Growing up in the middle of Alabama did not encourage too much cross-cultural eating. On the weekends, my mother served country ham biscuits, breakfast casserole, and cheesy stone-ground grits (sometimes all at the same time!). Back then I'd never heard of migas or scrapple, congee or crêpes. I'd certainly never heard of a blintz, and boy was this Southern girl missing out!
The blintz (which is only one name for it) originated in central Europe -- around Poland, Hungary, and Slovakia -- however, countless renditions of stuffed and folded "pancakes" have been eaten around the world for centuries. And after you taste them, it's easy to see why. What's not to like: a paper thin blanket of flour and eggs wrapped around a silky vanilla-ricotta filling, which are then baked or fried, and finally dusted with powdered sugar and a drizzle of fresh fruit syrup.
Of course there are countless different fillings that can be used, from sweet to savory and everything in between. I've seen blintz recipes containing cottage cheese, farmer's cheese, mascarpone, cream cheese, and creme fraiche. You can top them with lingonberry jam, mixed berry compote, or nothing at all. Of course, I've taken some liberties with this version that I think you'll enjoy. (I know I did.) Tender "crepes," vanilla bean-spiked ricotta, and a fresh cherry glaze just might make it worth getting out of bed on the weekends.
If you grew up eating blintzes, I'd love to know how yours were made. Do share!
Ricotta Blintzes with Fresh Cherry Sauce
For the crêpes:
4 large eggs
1 cup (4 ounces) all-purpose flour
1 cup whole or 2% milk
1 tablespoon granulated sugar
1/2 teaspoon baking powder
1/4 teaspoon pure vanilla extract
1/4 teaspoon kosher salt
2 tablespoons unsalted butter, melted, plus more for the pan
For the filling:
1 (15 ounce) container low-fat or whole milk ricotta
1 (4 ounce) package cream cheese, at room temperature
1 large egg
2 heaping tablespoons sugar
2 teaspoons vanilla bean paste (or vanilla extract)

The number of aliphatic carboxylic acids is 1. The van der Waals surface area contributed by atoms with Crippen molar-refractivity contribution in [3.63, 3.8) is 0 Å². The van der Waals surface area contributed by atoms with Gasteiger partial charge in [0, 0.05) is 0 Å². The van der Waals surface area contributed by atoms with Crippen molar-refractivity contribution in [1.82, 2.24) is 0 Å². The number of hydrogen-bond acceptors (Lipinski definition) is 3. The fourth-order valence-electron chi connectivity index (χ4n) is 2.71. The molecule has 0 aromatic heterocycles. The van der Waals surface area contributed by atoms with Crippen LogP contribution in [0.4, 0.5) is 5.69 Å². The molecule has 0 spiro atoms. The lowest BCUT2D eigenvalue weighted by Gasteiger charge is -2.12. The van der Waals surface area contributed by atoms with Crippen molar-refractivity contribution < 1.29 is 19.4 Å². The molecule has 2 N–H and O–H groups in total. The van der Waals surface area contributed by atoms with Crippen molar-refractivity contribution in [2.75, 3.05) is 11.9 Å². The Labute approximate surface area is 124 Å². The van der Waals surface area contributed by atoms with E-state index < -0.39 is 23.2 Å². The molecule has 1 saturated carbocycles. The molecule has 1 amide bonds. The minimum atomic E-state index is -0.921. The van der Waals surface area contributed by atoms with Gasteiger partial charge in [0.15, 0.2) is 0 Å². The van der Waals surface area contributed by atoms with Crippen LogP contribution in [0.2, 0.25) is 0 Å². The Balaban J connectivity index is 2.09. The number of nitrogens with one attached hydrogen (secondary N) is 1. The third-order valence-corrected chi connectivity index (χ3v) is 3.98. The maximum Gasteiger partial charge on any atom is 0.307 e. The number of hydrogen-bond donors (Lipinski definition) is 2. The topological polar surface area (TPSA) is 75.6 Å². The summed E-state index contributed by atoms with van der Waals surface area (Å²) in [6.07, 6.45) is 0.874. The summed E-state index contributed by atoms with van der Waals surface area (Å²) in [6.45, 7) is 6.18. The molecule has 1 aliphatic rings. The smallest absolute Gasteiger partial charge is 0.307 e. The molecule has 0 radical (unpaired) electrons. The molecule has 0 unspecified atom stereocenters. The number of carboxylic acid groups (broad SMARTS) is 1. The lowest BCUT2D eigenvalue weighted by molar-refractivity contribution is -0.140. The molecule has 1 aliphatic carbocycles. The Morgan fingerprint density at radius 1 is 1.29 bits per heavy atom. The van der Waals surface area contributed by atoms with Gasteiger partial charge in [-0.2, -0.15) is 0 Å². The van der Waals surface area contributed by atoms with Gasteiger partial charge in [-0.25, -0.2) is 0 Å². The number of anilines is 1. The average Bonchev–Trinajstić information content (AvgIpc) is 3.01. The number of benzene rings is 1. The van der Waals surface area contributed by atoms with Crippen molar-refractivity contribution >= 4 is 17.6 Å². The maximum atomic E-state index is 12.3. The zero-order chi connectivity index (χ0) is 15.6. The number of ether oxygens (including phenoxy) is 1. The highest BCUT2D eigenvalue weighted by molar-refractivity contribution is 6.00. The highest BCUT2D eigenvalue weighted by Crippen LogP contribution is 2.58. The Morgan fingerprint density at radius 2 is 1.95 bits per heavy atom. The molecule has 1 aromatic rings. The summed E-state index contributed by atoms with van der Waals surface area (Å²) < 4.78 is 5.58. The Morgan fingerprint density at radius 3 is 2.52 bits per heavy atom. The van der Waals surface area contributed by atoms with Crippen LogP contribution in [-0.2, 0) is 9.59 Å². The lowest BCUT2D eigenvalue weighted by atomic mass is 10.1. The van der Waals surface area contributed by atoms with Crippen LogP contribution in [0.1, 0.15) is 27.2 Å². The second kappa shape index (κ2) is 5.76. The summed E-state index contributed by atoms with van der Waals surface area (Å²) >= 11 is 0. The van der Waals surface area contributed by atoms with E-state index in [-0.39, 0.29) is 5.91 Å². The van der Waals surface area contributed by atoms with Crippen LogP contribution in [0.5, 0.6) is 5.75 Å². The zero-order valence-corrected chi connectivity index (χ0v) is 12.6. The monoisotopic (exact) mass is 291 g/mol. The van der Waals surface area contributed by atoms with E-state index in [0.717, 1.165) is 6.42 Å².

1/4 teaspoon ground cinnamon, or to taste
Pinch of kosher salt
For the sauce:
1 pound (16 ounces) stemmed, pitted cherries (fresh or frozen)
1/4 cup water
3 tablespoons sugar
1 tablespoon lemon juice
2 teaspoons cornstarch
Pinch of kosher salt
Confectioners' sugar, to serve
To make the crêpes, combine the eggs, flour, milk, sugar, baking powder, vanilla, and salt in a blender and process until the batter is smooth and slightly foamy, 10-15 seconds. Set aside for 30 minutes to an hour, or refrigerate overnight. Strain the batter through a fine mesh sieve into another bowl and whisk in the melted butter.
Lightly coat a medium (8- to 10-inch) nonstick skillet or crêpe pan with unsalted butter and set over medium-high heat. When the pan is hot, pour 1/4 cup of batter into the skillet. Swirl the pan to evenly coat the bottom and sides, continuing to rotate until the batter is no longer runny. Set the pan back on the stovetop and cook until the bottom of the crêpe is light golden brown, about one minute. Using a silicone spatula, flip the crêpe and continue to cook until done, about 15-30 seconds more. Continue with the remaining batter. (Makes 8 crêpes.)
For the filling, pre-heat oven to 350°F. Combine the ricotta, cream cheese, egg, sugar, vanilla, cinnamon, and salt in the bowl of a stand mixer (or using an electric hand mixer) and cream until well combined.
Spread 2-3 tablespoons of filling down the center of a crêpe. Fold in two opposite ends, then fold in edges to make a neat package. Place seam side down on a parchment-lined baking sheet and continue filling remaining crêpes. Bake blintzes until filling is hot, about 20 minutes. (The blintzes can also be sautéed in butter or deep-fried in oil.)
For the sauce, combine the cherries, water, sugar, lemon juice, and cornstarch in a saucepan. Bring to a gentle boil over medium heat, stirring occasionally. Reduce heat to a simmer and cook for another 5-8 minutes until desired thickness is reached. Pour sauce over crêpes and top each with a generous amount of confectioners' sugar.
Related: Breakfast Recipe: Bananas Foster Crepes
(Images: Nealey Dozier)